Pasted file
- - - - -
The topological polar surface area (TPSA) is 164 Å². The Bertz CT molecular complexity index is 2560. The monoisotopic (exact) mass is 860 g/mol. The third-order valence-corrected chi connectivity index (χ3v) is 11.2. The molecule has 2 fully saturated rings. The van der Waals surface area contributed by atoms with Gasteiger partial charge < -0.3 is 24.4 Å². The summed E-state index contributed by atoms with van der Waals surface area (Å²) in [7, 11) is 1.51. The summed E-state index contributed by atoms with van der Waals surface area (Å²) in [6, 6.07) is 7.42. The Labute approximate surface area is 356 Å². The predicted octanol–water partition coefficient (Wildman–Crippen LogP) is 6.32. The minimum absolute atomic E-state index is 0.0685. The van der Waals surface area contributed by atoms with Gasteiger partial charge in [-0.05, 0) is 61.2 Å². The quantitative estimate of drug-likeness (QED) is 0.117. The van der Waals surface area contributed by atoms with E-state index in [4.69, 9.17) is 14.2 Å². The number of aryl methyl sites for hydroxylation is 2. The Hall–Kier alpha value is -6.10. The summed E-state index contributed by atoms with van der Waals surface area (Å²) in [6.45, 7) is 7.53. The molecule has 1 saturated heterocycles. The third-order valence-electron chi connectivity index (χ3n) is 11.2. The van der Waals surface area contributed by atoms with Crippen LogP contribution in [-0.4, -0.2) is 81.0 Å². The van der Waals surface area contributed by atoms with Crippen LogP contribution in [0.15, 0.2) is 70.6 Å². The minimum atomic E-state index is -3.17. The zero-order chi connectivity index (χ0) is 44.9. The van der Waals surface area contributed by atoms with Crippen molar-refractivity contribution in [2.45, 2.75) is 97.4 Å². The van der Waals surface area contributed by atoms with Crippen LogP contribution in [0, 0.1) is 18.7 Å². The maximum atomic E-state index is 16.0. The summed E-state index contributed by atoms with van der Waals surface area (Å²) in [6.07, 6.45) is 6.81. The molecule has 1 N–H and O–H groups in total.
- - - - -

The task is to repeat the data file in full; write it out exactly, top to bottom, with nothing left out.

The topological polar surface area (TPSA) is 164 Å². The Bertz CT molecular complexity index is 2560. The monoisotopic (exact) mass is 860 g/mol. The third-order valence-corrected chi connectivity index (χ3v) is 11.2. The molecule has 2 fully saturated rings. The van der Waals surface area contributed by atoms with Gasteiger partial charge < -0.3 is 24.4 Å². The summed E-state index contributed by atoms with van der Waals surface area (Å²) in [7, 11) is 1.51. The summed E-state index contributed by atoms with van der Waals surface area (Å²) in [6, 6.07) is 7.42. The Labute approximate surface area is 356 Å². The predicted octanol–water partition coefficient (Wildman–Crippen LogP) is 6.32. The minimum absolute atomic E-state index is 0.0685. The van der Waals surface area contributed by atoms with Gasteiger partial charge in [-0.05, 0) is 61.2 Å². The quantitative estimate of drug-likeness (QED) is 0.117. The van der Waals surface area contributed by atoms with E-state index in [4.69, 9.17) is 14.2 Å². The number of aryl methyl sites for hydroxylation is 2. The Hall–Kier alpha value is -6.10. The summed E-state index contributed by atoms with van der Waals surface area (Å²) in [6.45, 7) is 7.53. The molecule has 1 saturated heterocycles. The third-order valence-electron chi connectivity index (χ3n) is 11.2. The van der Waals surface area contributed by atoms with Crippen LogP contribution in [-0.4, -0.2) is 81.0 Å². The van der Waals surface area contributed by atoms with Crippen LogP contribution in [0.15, 0.2) is 70.6 Å². The minimum atomic E-state index is -3.17. The zero-order chi connectivity index (χ0) is 44.9. The van der Waals surface area contributed by atoms with Crippen molar-refractivity contribution in [2.45, 2.75) is 97.4 Å². The van der Waals surface area contributed by atoms with Crippen LogP contribution in [0, 0.1) is 18.7 Å². The maximum atomic E-state index is 16.0. The summed E-state index contributed by atoms with van der Waals surface area (Å²) in [6.07, 6.45) is 6.81. The molecule has 1 N–H and O–H groups in total.